The Book Reviews – Website

August 6, 2008

Arctic Explorer The Story of Matthew Henson

Arctic Explorer The Story of Matthew Henson

Author: Jeri Ferris

Page Length: 75

Reading Level: 7

Genre: Biography

REVIEW: Arctic Explorer is a biography about Matthew Henson, the faithful side-kick of Robert Peary. Henson was by all accounts just as knowledgeable and resourceful as his partner Peary. However, Henson never earned the true respect and reputation he deserved until after his death. This lack of respect was due in large part to Henson’s skin color. Henson was an African-American and during the late 1800’s and early 1900’s, African-Americans were not regarded as equals among whites. Peary described the contradictions of these American times by saying that he and Henson both could eat from the same frozen chunk of walrus and sleep in the same igloo in the Arctic, yet they both could not eat in the same room or sleep in the same hotel in America!

Never-the-less, Peary regarded Henson as a source of strength, even if Peary could not or would not voice this in public. Both Henson and Peary journeyed numerous times to Greenland, as a part of the North Greenland Expedition, in attempts to break land travel records. They completed several treks successfully, however their biggest goal was to be the first humans to journey to the North Pole.

On their journeys through Greenland, Henson and Peary ate walrus meat, witnessed Inuit women chew the fat off of animal skin to make clothing, and saw Inuit mothers clean their dirty babies the way a cat cleans her own young. Henson in particular got to know the Inuit culture as the Arctic natives thought Henson was an Inuit due to his dark skin. Henson and Peary learned about the Inuits fear of two main spirits: Kokoyah (The Spirit of the Ice Cap) & Tornasuk (The Spirit of the Frozen Sea). The spirits’ powers came in the form of blizzards, cracking ice-caps, and frigid temperatures.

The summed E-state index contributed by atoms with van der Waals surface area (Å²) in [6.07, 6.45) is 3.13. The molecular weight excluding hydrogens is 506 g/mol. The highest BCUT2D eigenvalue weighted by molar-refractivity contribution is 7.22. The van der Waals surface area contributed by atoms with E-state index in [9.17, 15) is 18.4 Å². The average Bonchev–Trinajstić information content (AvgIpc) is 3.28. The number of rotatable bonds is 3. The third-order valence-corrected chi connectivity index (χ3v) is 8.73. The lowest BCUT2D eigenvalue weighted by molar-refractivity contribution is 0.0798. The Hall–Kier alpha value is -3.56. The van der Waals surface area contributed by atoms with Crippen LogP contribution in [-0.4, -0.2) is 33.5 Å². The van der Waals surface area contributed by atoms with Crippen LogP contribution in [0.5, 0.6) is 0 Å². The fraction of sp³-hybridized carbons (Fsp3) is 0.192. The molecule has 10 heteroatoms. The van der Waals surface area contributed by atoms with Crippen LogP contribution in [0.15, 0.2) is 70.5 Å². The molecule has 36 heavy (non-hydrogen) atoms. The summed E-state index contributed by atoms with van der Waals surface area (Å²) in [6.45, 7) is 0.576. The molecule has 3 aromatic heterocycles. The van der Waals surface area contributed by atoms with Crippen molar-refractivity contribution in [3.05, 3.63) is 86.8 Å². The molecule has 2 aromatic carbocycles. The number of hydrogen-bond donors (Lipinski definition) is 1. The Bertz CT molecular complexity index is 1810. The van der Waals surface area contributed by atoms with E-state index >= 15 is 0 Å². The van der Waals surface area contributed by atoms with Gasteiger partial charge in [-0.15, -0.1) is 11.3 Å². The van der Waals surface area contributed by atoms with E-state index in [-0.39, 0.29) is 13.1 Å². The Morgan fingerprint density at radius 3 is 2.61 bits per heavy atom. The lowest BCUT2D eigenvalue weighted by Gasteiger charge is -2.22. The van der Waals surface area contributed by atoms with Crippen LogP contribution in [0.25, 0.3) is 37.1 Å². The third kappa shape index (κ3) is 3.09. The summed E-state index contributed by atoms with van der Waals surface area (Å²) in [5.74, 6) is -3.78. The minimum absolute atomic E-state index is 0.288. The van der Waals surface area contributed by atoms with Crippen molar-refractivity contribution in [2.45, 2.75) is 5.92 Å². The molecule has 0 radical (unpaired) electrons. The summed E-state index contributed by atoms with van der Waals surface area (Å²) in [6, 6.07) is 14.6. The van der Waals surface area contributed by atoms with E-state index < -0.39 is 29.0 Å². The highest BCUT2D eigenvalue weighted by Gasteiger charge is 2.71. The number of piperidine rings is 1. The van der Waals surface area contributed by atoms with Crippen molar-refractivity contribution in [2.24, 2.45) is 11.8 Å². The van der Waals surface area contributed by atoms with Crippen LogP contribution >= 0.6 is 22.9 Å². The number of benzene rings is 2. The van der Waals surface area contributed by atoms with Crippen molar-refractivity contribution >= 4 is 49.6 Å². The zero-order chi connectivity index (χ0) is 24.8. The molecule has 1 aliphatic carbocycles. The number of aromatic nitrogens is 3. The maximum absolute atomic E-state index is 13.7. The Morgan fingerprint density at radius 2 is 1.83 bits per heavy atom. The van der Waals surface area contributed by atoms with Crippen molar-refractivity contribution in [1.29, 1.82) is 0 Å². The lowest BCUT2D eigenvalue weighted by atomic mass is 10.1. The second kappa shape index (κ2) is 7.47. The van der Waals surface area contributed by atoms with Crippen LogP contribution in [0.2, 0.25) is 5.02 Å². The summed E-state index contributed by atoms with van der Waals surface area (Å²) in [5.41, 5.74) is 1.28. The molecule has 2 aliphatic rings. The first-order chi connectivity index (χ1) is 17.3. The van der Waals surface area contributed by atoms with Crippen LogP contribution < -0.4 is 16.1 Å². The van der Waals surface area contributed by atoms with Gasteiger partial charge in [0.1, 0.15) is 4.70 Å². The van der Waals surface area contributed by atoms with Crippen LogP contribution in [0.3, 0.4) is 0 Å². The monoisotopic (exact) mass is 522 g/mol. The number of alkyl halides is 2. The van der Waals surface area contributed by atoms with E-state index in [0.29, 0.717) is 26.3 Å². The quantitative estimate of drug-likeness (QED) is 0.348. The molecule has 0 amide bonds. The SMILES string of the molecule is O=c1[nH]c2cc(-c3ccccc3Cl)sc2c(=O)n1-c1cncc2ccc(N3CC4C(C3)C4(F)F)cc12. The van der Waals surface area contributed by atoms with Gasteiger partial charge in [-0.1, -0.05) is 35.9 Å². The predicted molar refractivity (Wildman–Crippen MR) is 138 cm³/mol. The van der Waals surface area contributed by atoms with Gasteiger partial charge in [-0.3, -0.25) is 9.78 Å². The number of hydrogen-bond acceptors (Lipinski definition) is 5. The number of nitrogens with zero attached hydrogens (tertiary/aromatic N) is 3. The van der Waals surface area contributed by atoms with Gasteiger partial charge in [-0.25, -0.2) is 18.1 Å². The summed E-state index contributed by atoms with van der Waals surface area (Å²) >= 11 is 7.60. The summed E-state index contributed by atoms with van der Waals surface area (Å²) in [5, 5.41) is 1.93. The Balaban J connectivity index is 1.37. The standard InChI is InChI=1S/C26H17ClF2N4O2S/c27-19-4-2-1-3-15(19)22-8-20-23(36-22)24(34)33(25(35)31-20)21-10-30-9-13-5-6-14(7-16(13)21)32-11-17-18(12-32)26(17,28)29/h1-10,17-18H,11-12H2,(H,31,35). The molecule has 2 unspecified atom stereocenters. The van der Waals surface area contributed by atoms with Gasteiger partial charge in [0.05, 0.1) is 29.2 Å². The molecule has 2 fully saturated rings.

Page 66 marks the several attempts Henson and Peary made at reaching the North Pole. April 6, 1909 marks the date in which Peary states that he and Henson finally reached the North Pole. However, the accuracy of this statement is still not confirmed by all questioning sources.

To further muddy things, Dr. Frederick Cook (who had been on some of Peary’s expeditions) claimed to have reached the North Pole even prior to Peary returning to America from his successful North Pole expedition. However, as time elapsed, it became evident that there was absolutely no evidence to support Dr. Cook’s claim. In time, Peary and Henson would get the recognition they deserved.

Peary passed away much earlier than Henson. Matthew Henson went on to lead a fairly quiet yet content life and was ultimately buried next to his Arctic partner, Robert Peary, in Arlington National Cemetery.

I enjoyed this book very much. Stories of the Arctic are so descriptive in their depictions of the frigid cold and of the lack of bare necessities. Strength of character and physique are a requirement to survival in these conditions. Matthew Henson was a man of great character. He was an African-American who was well liked by all and displayed talent with the best of all men. His loyalty and bravery are an inspiration to anyone. He is a classic example of what it means to be a true partner and companion.

AREAS FOR TEACHING: simile (pages 17 & 44), reading a map, reading captions, photographs to reinforce text, using a bibliography, using an index, & identifying setting

RELATED BOOKS: Far North, Alive: The Story of the Andes Survivors, & The North Pole


RELATED WEBSITES: (NOAA website of the North Pole) (Greenland tourism) (Inuit history)

REVIEWED BY: Kevin Stratton

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